Today, we talk about SSLyze. SSLyze is a Python tool that can analyze the SSL configuration of a server. It is designed to be fast and comprehensive, and should help organizations and testers identify mis-configurations affecting their SSL servers.
Key features include:
- Multi-processed and multi-threaded scanning (it’s fast)
- SSL 2.0/3.0 and TLS 1.0/1.1/1.2 compatibility
- Performance testing: session resumption and TLS tickets support
- Security testing: weak cipher suites, insecure renegotiation, CRIME, Heartbleed and more
- Server certificate validation and revocation checking through OCSP stapling
- Support for StartTLS handshakes on SMTP, XMPP, LDAP, POP, IMAP, RDP and FTP
- Support for client certificates when scanning servers that perform mutual authentication
- XML output to further process the scan results
Source: https://github.com/iSECPartners/sslyze SSLyze Homepage | Kali SSLyze Repo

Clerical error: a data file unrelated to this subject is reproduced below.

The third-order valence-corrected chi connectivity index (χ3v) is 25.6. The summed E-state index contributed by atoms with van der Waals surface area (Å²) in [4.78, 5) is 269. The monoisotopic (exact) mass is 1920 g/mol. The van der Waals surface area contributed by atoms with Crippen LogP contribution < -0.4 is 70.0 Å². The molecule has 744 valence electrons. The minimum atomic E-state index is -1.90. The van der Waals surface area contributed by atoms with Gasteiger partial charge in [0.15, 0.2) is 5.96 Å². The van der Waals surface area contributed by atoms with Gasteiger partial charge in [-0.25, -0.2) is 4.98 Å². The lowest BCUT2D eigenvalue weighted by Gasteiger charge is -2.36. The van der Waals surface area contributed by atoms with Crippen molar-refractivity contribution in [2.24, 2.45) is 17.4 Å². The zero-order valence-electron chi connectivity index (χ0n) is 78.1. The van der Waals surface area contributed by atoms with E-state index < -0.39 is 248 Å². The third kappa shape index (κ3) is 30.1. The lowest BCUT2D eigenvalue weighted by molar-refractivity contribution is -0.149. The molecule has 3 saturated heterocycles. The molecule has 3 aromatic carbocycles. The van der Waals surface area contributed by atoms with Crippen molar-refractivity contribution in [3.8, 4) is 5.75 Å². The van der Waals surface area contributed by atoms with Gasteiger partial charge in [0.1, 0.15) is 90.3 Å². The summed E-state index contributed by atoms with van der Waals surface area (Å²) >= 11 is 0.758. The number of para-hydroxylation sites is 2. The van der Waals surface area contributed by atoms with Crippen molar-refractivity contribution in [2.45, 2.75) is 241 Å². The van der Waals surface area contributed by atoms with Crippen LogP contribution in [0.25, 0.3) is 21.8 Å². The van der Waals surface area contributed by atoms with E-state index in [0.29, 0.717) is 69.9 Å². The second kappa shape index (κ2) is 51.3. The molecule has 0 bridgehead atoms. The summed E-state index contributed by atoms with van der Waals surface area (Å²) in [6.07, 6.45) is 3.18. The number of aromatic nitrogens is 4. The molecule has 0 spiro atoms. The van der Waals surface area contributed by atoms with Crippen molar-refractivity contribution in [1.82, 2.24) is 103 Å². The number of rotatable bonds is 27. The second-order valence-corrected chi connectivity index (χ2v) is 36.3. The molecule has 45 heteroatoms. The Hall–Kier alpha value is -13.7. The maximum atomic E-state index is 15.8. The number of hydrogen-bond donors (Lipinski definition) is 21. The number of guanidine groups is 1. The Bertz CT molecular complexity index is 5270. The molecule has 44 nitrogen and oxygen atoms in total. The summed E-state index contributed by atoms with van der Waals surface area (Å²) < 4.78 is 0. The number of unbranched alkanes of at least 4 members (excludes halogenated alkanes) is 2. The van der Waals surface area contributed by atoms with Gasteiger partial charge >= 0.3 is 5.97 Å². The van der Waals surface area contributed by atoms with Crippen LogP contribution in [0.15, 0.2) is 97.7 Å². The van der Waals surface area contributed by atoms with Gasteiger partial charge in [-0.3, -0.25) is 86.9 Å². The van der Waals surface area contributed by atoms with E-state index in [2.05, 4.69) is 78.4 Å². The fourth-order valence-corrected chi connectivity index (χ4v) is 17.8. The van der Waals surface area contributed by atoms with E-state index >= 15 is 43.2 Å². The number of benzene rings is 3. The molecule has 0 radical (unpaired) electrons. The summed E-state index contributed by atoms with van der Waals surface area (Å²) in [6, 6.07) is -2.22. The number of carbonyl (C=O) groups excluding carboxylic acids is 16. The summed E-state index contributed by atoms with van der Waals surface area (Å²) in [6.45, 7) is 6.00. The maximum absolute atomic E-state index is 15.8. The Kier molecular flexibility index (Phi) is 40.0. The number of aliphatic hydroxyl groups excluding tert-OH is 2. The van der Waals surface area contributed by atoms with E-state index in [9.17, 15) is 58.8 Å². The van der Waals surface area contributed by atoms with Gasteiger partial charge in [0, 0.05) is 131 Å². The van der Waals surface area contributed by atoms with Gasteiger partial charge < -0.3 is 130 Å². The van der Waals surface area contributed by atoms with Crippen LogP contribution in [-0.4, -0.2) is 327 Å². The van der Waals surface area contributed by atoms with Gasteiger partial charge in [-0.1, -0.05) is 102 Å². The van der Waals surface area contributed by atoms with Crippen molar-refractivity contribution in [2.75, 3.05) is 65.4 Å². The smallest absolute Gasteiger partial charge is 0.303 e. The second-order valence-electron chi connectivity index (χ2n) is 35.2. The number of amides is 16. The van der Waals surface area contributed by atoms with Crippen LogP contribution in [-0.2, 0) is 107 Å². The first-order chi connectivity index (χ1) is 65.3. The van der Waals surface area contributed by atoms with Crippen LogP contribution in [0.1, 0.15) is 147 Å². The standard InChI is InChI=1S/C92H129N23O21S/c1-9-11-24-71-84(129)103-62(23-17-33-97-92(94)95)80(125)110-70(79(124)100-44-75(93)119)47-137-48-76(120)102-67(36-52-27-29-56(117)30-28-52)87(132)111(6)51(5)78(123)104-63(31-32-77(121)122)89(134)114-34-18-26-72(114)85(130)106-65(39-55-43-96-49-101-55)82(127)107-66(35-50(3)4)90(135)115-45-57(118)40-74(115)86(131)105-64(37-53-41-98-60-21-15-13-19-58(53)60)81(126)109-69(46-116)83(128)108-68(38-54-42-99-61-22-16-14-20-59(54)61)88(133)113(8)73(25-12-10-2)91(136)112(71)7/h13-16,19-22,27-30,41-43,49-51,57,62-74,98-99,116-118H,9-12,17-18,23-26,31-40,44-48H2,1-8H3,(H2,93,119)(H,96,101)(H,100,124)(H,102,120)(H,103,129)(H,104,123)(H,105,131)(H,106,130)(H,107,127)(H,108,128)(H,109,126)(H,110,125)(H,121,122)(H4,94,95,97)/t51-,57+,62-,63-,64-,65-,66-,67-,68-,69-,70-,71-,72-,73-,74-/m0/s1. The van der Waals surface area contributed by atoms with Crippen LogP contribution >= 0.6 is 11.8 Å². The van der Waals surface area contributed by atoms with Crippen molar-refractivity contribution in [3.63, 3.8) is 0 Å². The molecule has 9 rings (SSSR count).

- Author: iSECPartners
- License: GPLv2
Let’s get started.
First, we need to install SSLyze. Before installing SSLyze, we need to install python setuptools using the following command:
pip install --upgrade setuptools
Then we install SSLyze using the following command:
pip install --upgrade sslyze
Then when the installation is completed, you shall see a screen similar to this:
At this level, you managed to successfully install sslyze.
Now, let’s use the tool and find out what it can really do.
To start SSLyze and go to the help menu, simple type the following command:
To extract the configuration of a particular website, type the following command:
sslyze –-regular www.yahoo.com
(Here, we took www.yahoo.com as an example, you can replace it with any website of your choice)
Your screen should look like that (if you used www.yahoo.com):
You can scroll down your terminal to see what information the tool has extracted.
You can also go back to the help menu and utilize the commands available until you get what you want.
What Bunny Rating Does it Get
SSLyze is an effective tool to extract ssl configuration about the server. It allows the hacker to gather information such as the issue date, the public key, the key size, status etc. It also provides information whether the OpenSSL heartbleed vulnerability is present or not. This is a powerful tool and I would give it a 5 out of 5 rating.
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